The annual reading report, part 2

Continuing from yesterday´s post:

Breakdown by genre:

This is by dominant genre, so that, for example, the urban fantasy novels I read all go in the romance category, because they are romances first and foremost, although they happen to take place in fantasy/alternative reality setting, whereas the Discworld books go in the fantasy category even if they are all also detective stories, because fantasy is the dominant genre.

Crime, mystery and thrillers: 54 (31,2%), down by 10,65%
Romance: 49 (28,3%), up by a staggering 21,15%
Fantasy, sci-fi, fairy tales, myths and supernatural: 20 (11,6%), up by 6,5%
Miscellaneous fiction: 32 (18,5%) up by 1,65%
Non-fiction: 18 (10,4%), down by 16,6%

My reading seems to have been more homogeneous in 2010 than it was in 2009, which I blame on the decrease in my reading of non-fiction, down to 10% from 27%.

I did not read enough travelogues and ex-pat memoirs to warrant a separate category in 2010, but I plan to remedy that in 2011, when the travelogues I accumulated in 2010 become eligible for the TBR challenge.


I haven‘t tallied the number of books by the gender of the authors before, but I thought it might be interesting to take a look. Such numbers can, however, never be completely accurate, since for one reason or another authors sometimes assume noms de plum belonging to the other sex, or they have names or pseudonyms that are gender neutral.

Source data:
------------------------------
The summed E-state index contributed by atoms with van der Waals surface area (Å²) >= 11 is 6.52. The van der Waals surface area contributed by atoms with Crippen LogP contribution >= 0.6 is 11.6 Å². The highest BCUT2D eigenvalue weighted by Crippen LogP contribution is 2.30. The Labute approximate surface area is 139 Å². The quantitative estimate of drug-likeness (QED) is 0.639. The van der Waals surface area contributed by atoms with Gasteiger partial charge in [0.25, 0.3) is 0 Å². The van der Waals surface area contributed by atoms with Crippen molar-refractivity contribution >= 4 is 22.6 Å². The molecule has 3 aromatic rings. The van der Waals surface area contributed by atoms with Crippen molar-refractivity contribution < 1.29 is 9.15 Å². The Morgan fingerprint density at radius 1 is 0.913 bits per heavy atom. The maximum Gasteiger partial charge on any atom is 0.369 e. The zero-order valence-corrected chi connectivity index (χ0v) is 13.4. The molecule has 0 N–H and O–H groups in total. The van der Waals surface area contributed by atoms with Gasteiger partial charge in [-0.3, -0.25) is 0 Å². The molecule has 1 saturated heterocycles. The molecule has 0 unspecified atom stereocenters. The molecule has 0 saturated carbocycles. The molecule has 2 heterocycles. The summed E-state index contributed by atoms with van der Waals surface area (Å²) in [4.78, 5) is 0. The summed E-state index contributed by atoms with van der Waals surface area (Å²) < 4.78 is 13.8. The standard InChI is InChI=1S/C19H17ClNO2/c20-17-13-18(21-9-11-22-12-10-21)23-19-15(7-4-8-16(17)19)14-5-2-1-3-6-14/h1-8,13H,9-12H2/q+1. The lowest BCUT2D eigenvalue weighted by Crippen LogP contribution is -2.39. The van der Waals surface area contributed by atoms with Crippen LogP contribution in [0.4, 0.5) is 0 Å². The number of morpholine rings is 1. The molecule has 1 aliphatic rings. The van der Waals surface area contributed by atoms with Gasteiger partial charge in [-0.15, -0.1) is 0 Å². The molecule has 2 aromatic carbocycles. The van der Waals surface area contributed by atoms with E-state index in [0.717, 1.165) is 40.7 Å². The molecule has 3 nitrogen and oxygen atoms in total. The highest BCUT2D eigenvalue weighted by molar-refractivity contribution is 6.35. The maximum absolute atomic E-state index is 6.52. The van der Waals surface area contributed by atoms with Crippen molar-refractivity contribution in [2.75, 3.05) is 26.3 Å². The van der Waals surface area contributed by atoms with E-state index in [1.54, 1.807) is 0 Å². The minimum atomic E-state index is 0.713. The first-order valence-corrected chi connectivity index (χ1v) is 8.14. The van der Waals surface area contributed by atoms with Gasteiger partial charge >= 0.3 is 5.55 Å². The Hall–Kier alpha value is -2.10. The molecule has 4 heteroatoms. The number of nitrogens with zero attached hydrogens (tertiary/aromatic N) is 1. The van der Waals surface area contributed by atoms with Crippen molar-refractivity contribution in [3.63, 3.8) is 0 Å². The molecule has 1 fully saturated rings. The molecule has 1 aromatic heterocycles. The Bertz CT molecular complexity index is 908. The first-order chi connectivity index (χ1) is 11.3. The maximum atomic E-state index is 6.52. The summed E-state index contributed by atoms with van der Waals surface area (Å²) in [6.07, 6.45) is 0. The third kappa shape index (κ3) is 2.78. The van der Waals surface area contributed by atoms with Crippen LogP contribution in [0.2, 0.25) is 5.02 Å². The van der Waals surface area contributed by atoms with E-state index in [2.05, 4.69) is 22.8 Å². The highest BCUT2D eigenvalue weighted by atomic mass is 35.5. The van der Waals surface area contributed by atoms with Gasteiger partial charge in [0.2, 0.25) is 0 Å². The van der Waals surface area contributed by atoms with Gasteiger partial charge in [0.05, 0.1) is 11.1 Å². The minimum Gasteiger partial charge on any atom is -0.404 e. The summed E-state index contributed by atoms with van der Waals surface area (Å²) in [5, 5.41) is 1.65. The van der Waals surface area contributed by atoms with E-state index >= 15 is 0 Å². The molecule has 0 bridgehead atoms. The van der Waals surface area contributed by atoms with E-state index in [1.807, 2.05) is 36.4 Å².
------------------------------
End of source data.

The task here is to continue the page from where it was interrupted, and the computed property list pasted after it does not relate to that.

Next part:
Several books were by more than one author, including some short story anthologies, so I counted by the number of books rather than the number of authors.
10 (5,8%) anthologies with short stories by both genders ended up in a mixed category. As for the rest:

Female author(s): 107 (61,85%)
Male author(s): 56 (32,35%)

This is nearly twice as many books by women than by men, which actually surprised me (in a nice way). I'd had the impression that I read more books by men than by women.

Author list by number of books read:

As usual, Nora Roberts takes the trophy for the most books read by one author, with Lynn Viehl coming a close second and Jennifer Crusie a close third.

Nora Roberts: 11
Lynn Viehl: 9
Jennifer Crusie: 7
Terry Pratchett: 7
Georgette Heyer, Ngaio March and Ellis Peters: 6 each
J.K. Rowling, Hugleikur Dagsson: 5
Agatha Christie: 4
Edward Gorey, Lori Foster: 3 (the last books I shall ever read by Foster unless someone can point me in the direction of romances by her that do not have virgin heroines)
Dorothy L. Sayers, Halldór Laxness, Jane Feather, Julia Quinn, M.R. James, Sharyn McCrumb, Yrsa Sigurðardóttir: 2 each.

Of course, if I were to count all the little Gorey books collected in those three above-mentioned anthologies, he would win hands down with 47 books in total.

In my last annual report I switched to counting imprints rather than publishing houses, since smaller publishers are continually being swallowed up by bigger ones and what is a publishing house today may tomorrow be one imprint among many belonging to a big publishing house. I did count all the imprints bearing variations of the Penguin and Signet names as one.

As in 2009, Penguin won, but only by 1 book.

Penguin: 10
Signet: 9
St. Martin‘s Press: 8
Jove: 7
Bloomsbury: 6
Berkley Books, Fontana/Collins, Harper Collins, Project Gutenberg, Silhouette Books, Victor Gollancz, Vintage: 5 each, and
15 others with 2 books each, and
47 with 1 book each
Furthermore there were 6 self-published books, all of them e-books.


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